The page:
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Robert Murphy

Critical enthusiasm for realism in British cinema, from Grierson to Ken Loach, has obscured the fact that the majority of British films pay little regard to a realist ethos. Melodramas and crime films have traditionally made up a significant and substantial part of British cinema and a section of these films can be related to film noir. As film noir is a critical category constructed to deal with a

in European film noir

Featuring more than 6,500 articles, including over 350 new entries, this fifth edition of The Encyclopedia of British Film is an invaluable reference guide to the British film industry. It is the most authoritative volume yet, stretching from the inception of the industry to the present day, with detailed listings of the producers, directors, actors and studios behind a century or so of great British cinema.

Brian McFarlane's meticulously researched guide is the definitive companion for anyone interested in the world of film. Previous editions have sold many thousands of copies, and this fifth instalment will be an essential work of reference for universities, libraries and enthusiasts of British cinema.

Author: Paul Newland

British Films of the 1970s offers fresh critical insights into a diverse range of films including Carry On Girls, O Lucky Man!, Radio On, Winstanley, Cromwell, Akenfield, Requiem for a Village, That’ll Be the Day, Pressure, The Shout, The Long Good Fridayand The Offence. The book sets out to obtain a clearer understanding of two things – the fragmentary state of the filmmaking culture of the period, and the fragmentary nature of the nation that these films represent.

This book shows us that British films of the period – often hybridised in terms of genre - mediate an increasingly diverse and contested culture. It argues that there is no singular narrative to be drawn about British cinema of the 1970s, other than the fact that films of the period offer evidence of a Britain (and ideas of Britishness) characterised by vicissitudes. But the book demonstrates that while the 1970s in British filmmaking (but also in British culture and society) was a period of struggle and instability, it was also a period of openings, of experiment, of new ideas, and, as such, of profound change.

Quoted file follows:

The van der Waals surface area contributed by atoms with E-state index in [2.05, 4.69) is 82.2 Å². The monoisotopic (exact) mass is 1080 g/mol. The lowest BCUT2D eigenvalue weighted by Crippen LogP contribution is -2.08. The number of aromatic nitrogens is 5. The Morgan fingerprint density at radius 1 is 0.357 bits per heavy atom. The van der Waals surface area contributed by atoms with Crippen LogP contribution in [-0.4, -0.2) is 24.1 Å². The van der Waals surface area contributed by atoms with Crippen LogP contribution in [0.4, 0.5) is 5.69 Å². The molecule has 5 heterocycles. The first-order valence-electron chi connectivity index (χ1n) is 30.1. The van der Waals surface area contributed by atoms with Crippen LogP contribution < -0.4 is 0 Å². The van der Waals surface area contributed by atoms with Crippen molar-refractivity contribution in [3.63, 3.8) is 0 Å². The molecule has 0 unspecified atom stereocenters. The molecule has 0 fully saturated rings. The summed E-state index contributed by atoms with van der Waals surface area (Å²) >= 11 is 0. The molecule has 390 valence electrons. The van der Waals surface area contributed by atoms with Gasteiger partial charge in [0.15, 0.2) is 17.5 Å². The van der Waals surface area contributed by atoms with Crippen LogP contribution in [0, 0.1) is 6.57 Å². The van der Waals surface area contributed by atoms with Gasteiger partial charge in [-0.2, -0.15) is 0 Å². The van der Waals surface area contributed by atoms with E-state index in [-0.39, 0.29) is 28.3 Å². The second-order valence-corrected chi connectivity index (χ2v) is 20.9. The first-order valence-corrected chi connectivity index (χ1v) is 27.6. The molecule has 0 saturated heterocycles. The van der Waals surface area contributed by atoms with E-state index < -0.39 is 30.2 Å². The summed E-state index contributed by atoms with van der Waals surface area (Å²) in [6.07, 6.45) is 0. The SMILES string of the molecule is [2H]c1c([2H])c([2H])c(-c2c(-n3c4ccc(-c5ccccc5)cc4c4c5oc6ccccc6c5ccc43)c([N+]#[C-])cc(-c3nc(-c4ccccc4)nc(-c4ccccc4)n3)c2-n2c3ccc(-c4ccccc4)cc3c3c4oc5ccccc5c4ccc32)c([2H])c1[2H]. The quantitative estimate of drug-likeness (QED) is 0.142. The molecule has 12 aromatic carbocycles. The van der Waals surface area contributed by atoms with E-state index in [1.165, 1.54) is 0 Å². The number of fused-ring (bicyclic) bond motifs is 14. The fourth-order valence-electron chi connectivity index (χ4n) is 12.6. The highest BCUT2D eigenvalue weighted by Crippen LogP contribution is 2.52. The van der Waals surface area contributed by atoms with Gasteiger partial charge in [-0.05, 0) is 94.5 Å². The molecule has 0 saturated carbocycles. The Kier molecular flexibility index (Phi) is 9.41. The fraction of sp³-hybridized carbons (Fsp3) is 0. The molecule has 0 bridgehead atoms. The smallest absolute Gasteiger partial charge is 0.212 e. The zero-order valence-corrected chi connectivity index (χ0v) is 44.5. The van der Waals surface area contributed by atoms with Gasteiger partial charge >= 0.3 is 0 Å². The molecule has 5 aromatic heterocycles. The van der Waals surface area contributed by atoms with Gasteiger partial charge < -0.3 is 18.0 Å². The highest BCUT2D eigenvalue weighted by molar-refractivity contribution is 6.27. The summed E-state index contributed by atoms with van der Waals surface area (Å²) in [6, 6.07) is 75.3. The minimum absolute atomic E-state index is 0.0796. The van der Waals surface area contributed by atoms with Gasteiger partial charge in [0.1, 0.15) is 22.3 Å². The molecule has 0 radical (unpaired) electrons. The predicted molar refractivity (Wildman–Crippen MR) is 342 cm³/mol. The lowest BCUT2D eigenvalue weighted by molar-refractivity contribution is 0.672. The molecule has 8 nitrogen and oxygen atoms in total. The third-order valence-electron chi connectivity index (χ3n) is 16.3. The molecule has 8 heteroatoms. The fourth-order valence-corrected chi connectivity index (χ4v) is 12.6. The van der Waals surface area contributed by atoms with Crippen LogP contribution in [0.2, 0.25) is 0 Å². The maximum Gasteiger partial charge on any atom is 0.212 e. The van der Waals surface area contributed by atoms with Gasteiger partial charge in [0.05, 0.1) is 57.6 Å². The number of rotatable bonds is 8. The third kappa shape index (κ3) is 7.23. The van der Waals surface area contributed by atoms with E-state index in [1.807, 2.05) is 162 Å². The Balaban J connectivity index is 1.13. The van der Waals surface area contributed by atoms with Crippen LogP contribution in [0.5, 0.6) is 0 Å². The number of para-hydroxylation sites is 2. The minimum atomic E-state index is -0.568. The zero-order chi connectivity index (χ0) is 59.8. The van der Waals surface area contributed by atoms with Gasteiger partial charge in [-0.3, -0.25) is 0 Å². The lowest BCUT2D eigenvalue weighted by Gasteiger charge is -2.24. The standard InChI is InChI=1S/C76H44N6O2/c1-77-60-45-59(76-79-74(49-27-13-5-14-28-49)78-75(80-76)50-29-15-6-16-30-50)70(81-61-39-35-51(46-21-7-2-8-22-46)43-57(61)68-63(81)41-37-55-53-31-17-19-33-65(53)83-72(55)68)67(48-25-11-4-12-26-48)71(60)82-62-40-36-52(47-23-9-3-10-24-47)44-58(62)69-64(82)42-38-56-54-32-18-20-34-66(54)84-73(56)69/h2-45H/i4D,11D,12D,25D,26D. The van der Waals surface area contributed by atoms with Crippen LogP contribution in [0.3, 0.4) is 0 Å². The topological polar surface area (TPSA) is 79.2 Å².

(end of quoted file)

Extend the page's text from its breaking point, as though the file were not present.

The book will be of interest to scholars working on British film history but also British socio-cultural history and geography. It will appeal to academics, postgraduate and undergraduate students. But it has also been written in a style that will make it accessible to the general reader.

Alfred Hitchcock and Anthony Asquith
Tom Ryall

, Germany and the Soviet Union. Despite having much in common with such countries – including roots in the prehistory of the medium, claimants to its technological invention, contributors to its artistic development especially in the form of the pre-World War One ‘chase’ film, and a susceptibility to the power of the American cinema – Britain and British films, however, remain tangential to discussions of ‘art cinema’ in historical terms. Indeed, for Erik Hedling, using a very tight definition of the concept, ‘Britain did not have an internationally well-known art cinema

in British art cinema
Brian Mcfarlane

name, though the wartime thrillers no doubt have melodramatic elements. There were six intervening films, justifying the journalist who described him in early 1943 as the ‘Busiest British film director … Within the last six months he’s made five films, and now he’s busy on a sixth [ Escape to Danger ] . And they haven’t all been the same kind of movie as well.’ 1 Indeed they were not. In order of release, 2 they were: the comedy-drama of

in Lance Comfort
Love in a damp climate
Author: Nigel Mather

Sex and desire in British films of the 2000s examines how film-makers in British cinema rose to the challenge of portraying a wide-ranging set of individual characters’ personal desires and intimate encounters, past and present, as the social, political and economic landscape changed during the twenty-first century. The book aims to demonstrate that key British films of this era succeeded in engaging with the themes of love, sex and desire in productive, imaginative and thought-provoking ways. The study includes chapters on the lives, loves and troubled relationships of Oscar Wilde, Sylvia Plath and Iris Murdoch, and an examination of the Bridget Jones film trilogy following her emotional journey from the ‘edge of reason’ to marriage and motherhood. The chapter entitled ‘The way we live now’ focuses on dramas centred on relationships taking place in modern times and settings, while the chapter ‘Sex and sensibility’ takes a close look at movies such as The Look of Love, 9 Songs and I Want Candy, which explore sexual desires in fascinating, unpredictable and controversial ways. An afterword considers how the 2011 film Perfect Sense brings to vivid life the differing ways in which a deadly virus can affect intimate and personal relationships between human beings. The book examines a series of complex and compelling films which explore how we may currently live out our hopes, fears and desires in relation to sexual matters and affairs of the heart.